One of the other things that was in our favor was the fact that when the South Carolina Educational Association district meetings were being held in October, they asked the Supervisor of Library Services to attend. So this meant that in every district meeting all over the state the Library Supervisor had a chance to tell about the library program, the new program, and what was hoped for, and about libraries and so forth; so this was in favor of getting a program started. One of the things that helped a lot was the fact that the supervisor had taught at Winthrop and at Emory, and most of our trained people in the state had either been to Winthrop or Emory. Therefore you had contact with them and they immediately asked you to come out and help; they gave you contacts you would not have had otherwise.

Another think that was important was the fact that, when I first came to this department the supervisor's job was new. I was just here by myself. Every supervisor in the state department, and there were not many supervisors, were set off by themselves. There were sections for elementary and high school and physical education, and I was over here at the library with a lot of vocational people, but there weren't many supervisors in general education. When Mr.Anderson came in he reorganized the State Department of Education, and he placed all the people who were interested in General Education in the Division of Instruction; that was the best thing that could have happened to the position of library ser-vices. Then we met with and discussed with the elementary and high school super-visors, physical education, and the other supervisors as they were added. Then we added all of the subject fields such as social studies, English, sciences, math, etc. We were right there discussing with them all the common problems and you began to have an understanding of them, This really was the best thing I think that happened to help us in developing our school library program, being put in the Division of Instruction.

Years later when the chief state school officers were doing a study on the State Department of Education responsibilities for the school libraries, the study was made by their council. When we were writing up the report all of these representatives from state school offices were there, and their librarians. They didn't seem too friendly until we were discussing the position of the librarian and we said, we think the supervisor should be in Instruction, they said, "you do?", we said yes, they said, "I thought you just wanted to build an empire for yourselves." Like the audiovisual people did in that particular state, some did build up empires. I think this was in Ohio and in New York and those people were thinking that librarians wanted to build empires also. When they found that we felt that library supervisors should be in the instruction, we had an entirely dif-ferent attitude, and we had support all the way along after that. I think you should realize also that when the position of supervisor of library services was set up there were 1,680 school districts in South Carolina. Then we had almost more trustees than we had children, but that meant that we had a lot of small schools, and of course this was one problem when you started financing library programs, etc. Library programs in a way have been at a disadvantage, because you can always estimate what it is going to cost you; so many books and so much money, so much personnel, and so much in the way of housing, etc., so you do have a few problems there.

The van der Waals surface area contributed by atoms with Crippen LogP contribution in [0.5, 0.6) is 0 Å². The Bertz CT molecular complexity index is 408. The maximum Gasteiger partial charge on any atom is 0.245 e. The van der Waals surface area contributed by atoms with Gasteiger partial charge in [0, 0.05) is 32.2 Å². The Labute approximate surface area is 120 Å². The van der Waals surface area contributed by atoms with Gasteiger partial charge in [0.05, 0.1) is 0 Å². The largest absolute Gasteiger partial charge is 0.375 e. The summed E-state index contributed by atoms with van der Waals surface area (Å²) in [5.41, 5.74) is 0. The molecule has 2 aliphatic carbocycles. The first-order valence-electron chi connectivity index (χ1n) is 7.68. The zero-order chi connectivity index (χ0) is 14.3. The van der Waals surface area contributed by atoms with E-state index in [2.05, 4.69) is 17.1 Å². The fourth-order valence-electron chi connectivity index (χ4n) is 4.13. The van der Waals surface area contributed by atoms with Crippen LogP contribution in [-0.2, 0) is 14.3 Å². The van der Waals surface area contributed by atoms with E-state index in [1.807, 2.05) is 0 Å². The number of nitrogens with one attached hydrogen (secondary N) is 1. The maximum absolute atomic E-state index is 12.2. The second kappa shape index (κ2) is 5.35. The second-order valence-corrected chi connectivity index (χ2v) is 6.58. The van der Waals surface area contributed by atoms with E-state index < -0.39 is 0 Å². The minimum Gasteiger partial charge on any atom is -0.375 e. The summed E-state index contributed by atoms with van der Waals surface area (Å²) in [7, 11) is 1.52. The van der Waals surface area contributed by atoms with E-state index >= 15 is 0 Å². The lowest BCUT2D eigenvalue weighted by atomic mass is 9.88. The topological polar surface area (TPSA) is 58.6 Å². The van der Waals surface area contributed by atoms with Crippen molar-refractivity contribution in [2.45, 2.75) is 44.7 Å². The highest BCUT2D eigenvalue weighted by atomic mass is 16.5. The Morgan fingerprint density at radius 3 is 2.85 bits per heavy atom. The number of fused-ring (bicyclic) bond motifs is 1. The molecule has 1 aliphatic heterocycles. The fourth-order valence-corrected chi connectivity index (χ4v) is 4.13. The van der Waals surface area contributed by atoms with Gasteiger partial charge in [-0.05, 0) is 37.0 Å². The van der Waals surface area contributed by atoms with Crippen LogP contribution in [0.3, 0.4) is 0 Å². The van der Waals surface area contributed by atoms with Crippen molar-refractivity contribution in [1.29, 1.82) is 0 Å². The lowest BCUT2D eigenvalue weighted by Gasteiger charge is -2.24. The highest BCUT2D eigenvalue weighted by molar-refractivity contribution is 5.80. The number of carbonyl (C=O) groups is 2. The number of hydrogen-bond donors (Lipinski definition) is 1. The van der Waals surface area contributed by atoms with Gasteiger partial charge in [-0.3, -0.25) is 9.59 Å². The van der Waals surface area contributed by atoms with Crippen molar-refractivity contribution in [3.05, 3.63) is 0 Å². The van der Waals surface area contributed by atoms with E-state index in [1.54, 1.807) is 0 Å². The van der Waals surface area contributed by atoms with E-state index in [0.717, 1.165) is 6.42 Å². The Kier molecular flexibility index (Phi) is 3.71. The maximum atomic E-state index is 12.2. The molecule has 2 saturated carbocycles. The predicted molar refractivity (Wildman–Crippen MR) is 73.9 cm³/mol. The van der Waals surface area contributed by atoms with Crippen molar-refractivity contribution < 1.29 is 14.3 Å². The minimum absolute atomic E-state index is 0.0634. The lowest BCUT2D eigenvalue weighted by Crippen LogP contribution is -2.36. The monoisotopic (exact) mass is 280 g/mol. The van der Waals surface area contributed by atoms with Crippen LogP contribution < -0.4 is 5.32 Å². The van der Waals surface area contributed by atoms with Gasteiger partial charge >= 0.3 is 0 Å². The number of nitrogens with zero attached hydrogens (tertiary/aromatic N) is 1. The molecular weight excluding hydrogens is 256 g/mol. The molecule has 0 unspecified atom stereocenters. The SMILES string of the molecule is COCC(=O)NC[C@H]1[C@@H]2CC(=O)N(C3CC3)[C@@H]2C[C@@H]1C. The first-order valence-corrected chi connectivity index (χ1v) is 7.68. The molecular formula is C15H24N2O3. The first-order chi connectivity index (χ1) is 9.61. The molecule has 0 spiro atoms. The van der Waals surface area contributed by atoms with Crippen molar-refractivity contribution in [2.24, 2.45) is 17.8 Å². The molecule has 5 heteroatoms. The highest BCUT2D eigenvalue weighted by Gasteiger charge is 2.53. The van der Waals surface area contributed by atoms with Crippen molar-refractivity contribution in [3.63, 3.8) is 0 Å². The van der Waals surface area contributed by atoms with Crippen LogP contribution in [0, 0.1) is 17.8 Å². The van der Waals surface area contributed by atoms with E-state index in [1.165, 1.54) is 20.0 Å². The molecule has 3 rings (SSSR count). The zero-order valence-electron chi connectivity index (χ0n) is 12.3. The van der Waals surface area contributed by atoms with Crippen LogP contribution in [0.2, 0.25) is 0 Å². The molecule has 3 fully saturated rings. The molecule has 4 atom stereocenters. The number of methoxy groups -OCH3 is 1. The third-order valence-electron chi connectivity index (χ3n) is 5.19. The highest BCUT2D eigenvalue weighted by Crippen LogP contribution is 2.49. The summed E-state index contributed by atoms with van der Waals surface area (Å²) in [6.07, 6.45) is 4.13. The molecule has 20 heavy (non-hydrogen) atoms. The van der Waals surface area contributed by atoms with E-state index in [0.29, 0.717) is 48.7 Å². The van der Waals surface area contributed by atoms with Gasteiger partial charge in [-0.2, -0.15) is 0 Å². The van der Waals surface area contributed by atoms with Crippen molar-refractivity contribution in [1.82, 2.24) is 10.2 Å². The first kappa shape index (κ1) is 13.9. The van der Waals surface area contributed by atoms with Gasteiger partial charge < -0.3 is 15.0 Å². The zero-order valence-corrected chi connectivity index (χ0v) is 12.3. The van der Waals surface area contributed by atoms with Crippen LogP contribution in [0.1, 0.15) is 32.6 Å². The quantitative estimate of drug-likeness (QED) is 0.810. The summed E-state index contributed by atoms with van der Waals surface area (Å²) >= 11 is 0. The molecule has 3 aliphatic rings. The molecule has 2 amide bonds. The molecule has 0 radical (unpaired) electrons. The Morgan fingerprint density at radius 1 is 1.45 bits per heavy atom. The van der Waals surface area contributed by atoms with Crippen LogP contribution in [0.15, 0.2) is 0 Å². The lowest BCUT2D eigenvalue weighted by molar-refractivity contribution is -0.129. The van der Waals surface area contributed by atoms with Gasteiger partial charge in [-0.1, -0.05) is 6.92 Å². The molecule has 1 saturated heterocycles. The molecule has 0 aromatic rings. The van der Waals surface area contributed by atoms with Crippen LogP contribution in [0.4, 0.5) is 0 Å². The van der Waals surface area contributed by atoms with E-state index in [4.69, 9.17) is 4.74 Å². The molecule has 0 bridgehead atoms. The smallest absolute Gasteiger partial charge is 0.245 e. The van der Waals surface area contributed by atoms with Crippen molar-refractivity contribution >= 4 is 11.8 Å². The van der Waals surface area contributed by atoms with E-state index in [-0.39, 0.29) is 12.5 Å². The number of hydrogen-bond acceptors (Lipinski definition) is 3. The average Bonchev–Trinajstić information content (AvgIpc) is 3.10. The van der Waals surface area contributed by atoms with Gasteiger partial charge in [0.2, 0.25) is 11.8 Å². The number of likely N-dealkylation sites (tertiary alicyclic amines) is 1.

I think one of the first things I would like to talk about perhaps is getting into some of the standards just briefly, something about them. We had standards when I came to South Carolina, and they were based on Southern Association Standards. Southern Association set up standards I believe in 1934 for school libraries. In l937, standards were adopted in South Carolina, and Mr. John Kelly was high school supervisor at that time. Mr. Kelly was later re-gistrar at Winthrop. I talked to Mr. Kelly a lot about this, so when Mr. Nixon, who was the high school supervisor, came to Winthrop to talk to a group, he sent him over to talk to me. Later Mr. Nixon was one of our best friends; he was high school supervisor when I first went into the department, then later when he taught at the University of South Carolina I believe, Nancy (Burge), he called you in a great deal to discuss the library program with his admini-strative group, made up of principals and superintendents and this helped alot.

The next thing we need to realize is that a program is not built by person, it is built by working with groups, just like in the beginning we worked with groups such as PTA and AAUW; they helped us a great deal in getting across an understanding of libraries, and having a program of libraries and pushing for libraries, so every place you had a chance to touch and discuss libraries, those people helped to support libraries. Internally, in the State Department of Education, library programs would never have developed had it not been for the other supervisors in the subject fields, as they went out to talk to teachers in those fields and work with them. As the high school and elementary principals and supervisors were concerned with it, and as you met principals (you know a lot of the invitations for help came from the administration, superintendents and principals) asking you to come out, not just the librarians requesting and some-times it would be a group of teachers who had become interested in library work at various places, and would ask you to come and they would actually help set up libraries themselves. (The teachers set up a lot of the libraries in South Carolina). We always try to point out that there would be a lot of work involved, because if they didn't realize this they might start and quit, and there is no use to do that, but it took a lot of their time and we had workshops with teachers.